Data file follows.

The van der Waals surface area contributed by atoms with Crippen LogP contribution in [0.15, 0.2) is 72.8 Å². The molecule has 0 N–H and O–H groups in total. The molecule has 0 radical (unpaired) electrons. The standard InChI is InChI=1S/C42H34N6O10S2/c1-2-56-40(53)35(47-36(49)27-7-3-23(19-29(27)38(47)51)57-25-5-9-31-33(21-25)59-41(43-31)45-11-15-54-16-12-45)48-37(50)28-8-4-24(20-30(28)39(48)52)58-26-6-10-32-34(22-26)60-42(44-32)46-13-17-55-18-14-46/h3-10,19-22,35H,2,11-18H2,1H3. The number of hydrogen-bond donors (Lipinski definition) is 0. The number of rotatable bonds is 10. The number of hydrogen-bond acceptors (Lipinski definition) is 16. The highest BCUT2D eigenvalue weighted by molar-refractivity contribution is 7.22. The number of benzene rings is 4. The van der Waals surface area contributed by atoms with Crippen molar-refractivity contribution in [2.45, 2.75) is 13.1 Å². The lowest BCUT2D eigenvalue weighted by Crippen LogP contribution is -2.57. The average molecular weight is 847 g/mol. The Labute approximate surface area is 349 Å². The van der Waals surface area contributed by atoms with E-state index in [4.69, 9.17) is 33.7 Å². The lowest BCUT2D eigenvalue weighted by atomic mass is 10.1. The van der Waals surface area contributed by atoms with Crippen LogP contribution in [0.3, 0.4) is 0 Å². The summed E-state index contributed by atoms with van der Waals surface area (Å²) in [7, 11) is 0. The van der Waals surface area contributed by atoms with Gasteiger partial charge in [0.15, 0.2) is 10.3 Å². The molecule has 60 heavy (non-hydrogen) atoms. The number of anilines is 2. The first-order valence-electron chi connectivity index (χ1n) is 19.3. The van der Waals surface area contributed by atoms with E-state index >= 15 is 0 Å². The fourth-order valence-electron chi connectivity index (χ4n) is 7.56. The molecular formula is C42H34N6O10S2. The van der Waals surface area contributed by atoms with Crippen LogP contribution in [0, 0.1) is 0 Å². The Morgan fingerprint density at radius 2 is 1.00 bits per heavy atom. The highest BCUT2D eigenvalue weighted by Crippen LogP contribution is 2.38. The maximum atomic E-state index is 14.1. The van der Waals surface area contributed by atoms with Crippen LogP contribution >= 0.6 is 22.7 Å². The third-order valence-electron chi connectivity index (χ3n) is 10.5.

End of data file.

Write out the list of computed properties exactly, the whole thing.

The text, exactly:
The van der Waals surface area contributed by atoms with Crippen LogP contribution in [0.15, 0.2) is 72.8 Å². The molecule has 0 N–H and O–H groups in total. The molecule has 0 radical (unpaired) electrons. The standard InChI is InChI=1S/C42H34N6O10S2/c1-2-56-40(53)35(47-36(49)27-7-3-23(19-29(27)38(47)51)57-25-5-9-31-33(21-25)59-41(43-31)45-11-15-54-16-12-45)48-37(50)28-8-4-24(20-30(28)39(48)52)58-26-6-10-32-34(22-26)60-42(44-32)46-13-17-55-18-14-46/h3-10,19-22,35H,2,11-18H2,1H3. The number of hydrogen-bond donors (Lipinski definition) is 0. The number of rotatable bonds is 10. The number of hydrogen-bond acceptors (Lipinski definition) is 16. The highest BCUT2D eigenvalue weighted by molar-refractivity contribution is 7.22. The number of benzene rings is 4. The van der Waals surface area contributed by atoms with Crippen molar-refractivity contribution in [2.45, 2.75) is 13.1 Å². The lowest BCUT2D eigenvalue weighted by Crippen LogP contribution is -2.57. The average molecular weight is 847 g/mol. The Labute approximate surface area is 349 Å². The van der Waals surface area contributed by atoms with E-state index in [4.69, 9.17) is 33.7 Å². The lowest BCUT2D eigenvalue weighted by atomic mass is 10.1. The van der Waals surface area contributed by atoms with Crippen LogP contribution in [0.3, 0.4) is 0 Å². The summed E-state index contributed by atoms with van der Waals surface area (Å²) in [7, 11) is 0. The van der Waals surface area contributed by atoms with Gasteiger partial charge in [0.15, 0.2) is 10.3 Å². The molecule has 60 heavy (non-hydrogen) atoms. The number of anilines is 2. The first-order valence-electron chi connectivity index (χ1n) is 19.3. The van der Waals surface area contributed by atoms with E-state index >= 15 is 0 Å². The fourth-order valence-electron chi connectivity index (χ4n) is 7.56. The molecular formula is C42H34N6O10S2. The van der Waals surface area contributed by atoms with Crippen LogP contribution in [0, 0.1) is 0 Å². The Morgan fingerprint density at radius 2 is 1.00 bits per heavy atom. The highest BCUT2D eigenvalue weighted by Crippen LogP contribution is 2.38. The maximum atomic E-state index is 14.1. The van der Waals surface area contributed by atoms with Crippen LogP contribution >= 0.6 is 22.7 Å². The third-order valence-electron chi connectivity index (χ3n) is 10.5.